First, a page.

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Mahima Bhatolia began The Social Paathshala to educate senior citizens in digital literacy, something so essential now during the pandemic.
The pandemic has forced almost all of us online for even our essentials, and also stay in touch socially with friends and family mostly online. Senior citizens, or even homemakers who might not be very tech-literate have suffered a lot by this unexpected turn of events. Enter someone like Mahima Bhatolia, who began The Social Paathshala for educating them in this indispensable skill.
New technological advancements grapple the world everyday. Some are able to catch up with these new advancements but many, particularly the senior citizens face the wrath of the generation gap, and get left behind when it comes to using gadgets and tech devices.
In India too, with no knowledge of handling digital devices, many older people feel isolated, particularly when there is no one around to teach them. With their family members being busy in their own lives and career, they feel nothing but helpless.
In an attempt to address and tackle this issue, Mahima Bhalotia started an initiative called the Social Paathshala, which provides online digital empowerment lessons to the elderly and homemakers above 40 years of age. She aspires to make the Social Paathshala a global initiative and aims to provide tech education to senior citizens globally.
Q- Tell us something about your initiative, the Social Paathshala.
M – So, the Social Paathshala started as a result of helping the elders. I am generally a person who likes helping people a lot, in different ways. This is since the time I was in school because in school. People would give me their books to draw Biology diagrams for them. I never refused to help people. They would say, “You’re going out of your way and helping…” and I would reply , “No, it’s okay, I am okay with it.”
I always wanted to do something different. When I was working I thought, “I am earning money, I am in a good company but am I actually satisfied from inside?” That’s when I thought of starting the Social Paathshala.
In my house, my dad is very smart in terms of technology but my mom, in spite of being educated is not very tech savvy because koi unhe sikhane wala hi nahi hai (there’s no one to teach her). That is when I realized that I should start something like this where people can benefit from my basic knowledge. Since then I’ve been reaching out to people and via them, I’ve been reaching out to their friends.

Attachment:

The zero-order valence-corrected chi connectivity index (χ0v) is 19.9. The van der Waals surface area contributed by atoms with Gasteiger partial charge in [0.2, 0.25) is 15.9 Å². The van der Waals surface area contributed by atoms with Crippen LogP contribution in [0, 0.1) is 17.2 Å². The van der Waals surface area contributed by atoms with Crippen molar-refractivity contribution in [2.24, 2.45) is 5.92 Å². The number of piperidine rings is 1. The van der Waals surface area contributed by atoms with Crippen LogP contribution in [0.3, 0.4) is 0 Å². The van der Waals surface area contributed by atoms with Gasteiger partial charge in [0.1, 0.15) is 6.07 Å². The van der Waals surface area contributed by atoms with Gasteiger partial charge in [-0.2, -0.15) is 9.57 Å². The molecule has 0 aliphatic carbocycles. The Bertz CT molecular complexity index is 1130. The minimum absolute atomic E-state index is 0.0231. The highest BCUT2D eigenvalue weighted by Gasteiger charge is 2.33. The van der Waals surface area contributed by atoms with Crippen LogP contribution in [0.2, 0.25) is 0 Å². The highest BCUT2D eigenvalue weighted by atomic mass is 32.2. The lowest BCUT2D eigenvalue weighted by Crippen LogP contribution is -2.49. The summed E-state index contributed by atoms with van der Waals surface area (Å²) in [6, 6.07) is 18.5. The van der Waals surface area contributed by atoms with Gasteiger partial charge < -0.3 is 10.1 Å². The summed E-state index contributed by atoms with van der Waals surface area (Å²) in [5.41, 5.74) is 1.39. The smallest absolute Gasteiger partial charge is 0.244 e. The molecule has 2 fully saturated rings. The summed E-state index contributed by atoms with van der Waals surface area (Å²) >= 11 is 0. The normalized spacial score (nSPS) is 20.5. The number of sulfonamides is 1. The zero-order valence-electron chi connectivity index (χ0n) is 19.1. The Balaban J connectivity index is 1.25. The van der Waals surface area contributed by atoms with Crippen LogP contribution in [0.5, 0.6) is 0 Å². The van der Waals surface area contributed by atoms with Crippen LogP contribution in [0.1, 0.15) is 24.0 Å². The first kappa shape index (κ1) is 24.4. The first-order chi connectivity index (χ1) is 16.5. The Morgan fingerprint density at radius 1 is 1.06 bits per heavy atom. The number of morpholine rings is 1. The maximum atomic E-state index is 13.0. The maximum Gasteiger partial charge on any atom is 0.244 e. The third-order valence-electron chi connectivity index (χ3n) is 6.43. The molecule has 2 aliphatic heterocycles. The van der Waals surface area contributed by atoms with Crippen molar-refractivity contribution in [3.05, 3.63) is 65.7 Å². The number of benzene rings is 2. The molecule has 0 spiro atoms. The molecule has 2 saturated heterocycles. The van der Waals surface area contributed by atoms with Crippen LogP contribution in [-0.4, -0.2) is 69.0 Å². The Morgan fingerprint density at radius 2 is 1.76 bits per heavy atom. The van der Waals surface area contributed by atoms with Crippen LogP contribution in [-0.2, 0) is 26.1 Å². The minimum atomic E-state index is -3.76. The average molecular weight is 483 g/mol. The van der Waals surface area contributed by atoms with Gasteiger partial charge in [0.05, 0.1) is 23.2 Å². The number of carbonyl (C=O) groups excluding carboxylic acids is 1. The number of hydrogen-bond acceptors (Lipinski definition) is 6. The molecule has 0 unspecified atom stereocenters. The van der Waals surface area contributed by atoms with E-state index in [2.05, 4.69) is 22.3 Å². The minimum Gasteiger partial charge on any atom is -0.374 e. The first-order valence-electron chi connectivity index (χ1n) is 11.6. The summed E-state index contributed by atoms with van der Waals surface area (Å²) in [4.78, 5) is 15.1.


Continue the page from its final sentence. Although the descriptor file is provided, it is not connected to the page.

So, we are an initiative to help elders in technology, you can call these elders above 50 plus years of age.
Q- You admitted to have been quite puzzled when it came to choosing a name for your initiative, how did it come down to naming it the Social Paathshala?
M- My mom is very supportive. With the Social Paathshala, I was sure I wanted to name it like a school. Gurukul was one of the options, so was Paathshala, so she suggested that since you’re teaching social media and you’ll be interacting with a lot of elders, I could name it the Social Paathshala – an educational institution, and a community of people where people can get together and have fun.
Q- Since your classes focus on teaching the senior citizens and helping them become tech savvy, what were the challenges you faced once the classes became online due to this pandemic?
M- By the time I began my group classes at August end, people had been using Zoom since April, so they knew how to join but the biggest challenge was they didn’t know how to mute/unmute, they didn’t know how to start/stop their video. Whenever I was explaining something and they wanted me to stop in between, they could not tell me to stop. So, they had to call me in between the classes and say, “Mahima, stop we are not understanding.”
It was very challenging. That’s when I thought, “let me have a session on Zoom and teach them how to use the platform.” After that, people began to understand, and that challenge was overcome.
Then there was the challenge which I still have is – where people aren’t sure they’ll remember what they have learnt. They think that they won’t remember as they think they are very old. But, I don’t think that’s true because I have students who have been very active in their youth, and who are still very active mentally and physically. They still remember everything that I teach them.
Right now, the biggest challenge is convincing people and telling them, “You CAN learn. It’s alright.
Q- In this continuous process of teaching, is there anything you learned from your students?
M- I share this with every person who talks to me about Social Paathshala that I learn more from them than what they learn from me. I am teaching them technology with which I have grown up, but they have lived with struggles, wars, bombings and terrorist attacks. They have seen all of that. They have seen how a politically mad state is.